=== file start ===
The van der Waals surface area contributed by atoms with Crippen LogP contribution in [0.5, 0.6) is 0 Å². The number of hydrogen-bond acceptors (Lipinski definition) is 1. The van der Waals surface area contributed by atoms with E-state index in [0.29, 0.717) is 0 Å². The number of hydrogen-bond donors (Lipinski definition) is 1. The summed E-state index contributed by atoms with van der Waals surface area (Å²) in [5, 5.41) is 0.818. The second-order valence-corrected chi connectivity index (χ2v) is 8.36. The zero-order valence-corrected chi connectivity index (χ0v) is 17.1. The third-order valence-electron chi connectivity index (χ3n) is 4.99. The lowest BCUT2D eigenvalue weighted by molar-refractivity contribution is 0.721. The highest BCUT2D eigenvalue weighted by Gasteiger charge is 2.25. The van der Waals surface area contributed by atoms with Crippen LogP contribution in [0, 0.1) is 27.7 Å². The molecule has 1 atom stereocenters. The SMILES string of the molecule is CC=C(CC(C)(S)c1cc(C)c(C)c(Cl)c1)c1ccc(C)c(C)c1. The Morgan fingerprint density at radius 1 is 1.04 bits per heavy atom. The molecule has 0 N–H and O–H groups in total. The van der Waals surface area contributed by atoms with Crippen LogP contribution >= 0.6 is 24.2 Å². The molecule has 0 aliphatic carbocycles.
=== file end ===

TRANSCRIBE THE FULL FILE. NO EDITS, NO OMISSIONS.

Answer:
The van der Waals surface area contributed by atoms with Crippen LogP contribution in [0.5, 0.6) is 0 Å². The number of hydrogen-bond acceptors (Lipinski definition) is 1. The van der Waals surface area contributed by atoms with E-state index in [0.29, 0.717) is 0 Å². The number of hydrogen-bond donors (Lipinski definition) is 1. The summed E-state index contributed by atoms with van der Waals surface area (Å²) in [5, 5.41) is 0.818. The second-order valence-corrected chi connectivity index (χ2v) is 8.36. The zero-order valence-corrected chi connectivity index (χ0v) is 17.1. The third-order valence-electron chi connectivity index (χ3n) is 4.99. The lowest BCUT2D eigenvalue weighted by molar-refractivity contribution is 0.721. The highest BCUT2D eigenvalue weighted by Gasteiger charge is 2.25. The van der Waals surface area contributed by atoms with Crippen LogP contribution in [0, 0.1) is 27.7 Å². The molecule has 1 atom stereocenters. The SMILES string of the molecule is CC=C(CC(C)(S)c1cc(C)c(C)c(Cl)c1)c1ccc(C)c(C)c1. The Morgan fingerprint density at radius 1 is 1.04 bits per heavy atom. The molecule has 0 N–H and O–H groups in total. The van der Waals surface area contributed by atoms with Crippen LogP contribution >= 0.6 is 24.2 Å². The molecule has 0 aliphatic carbocycles.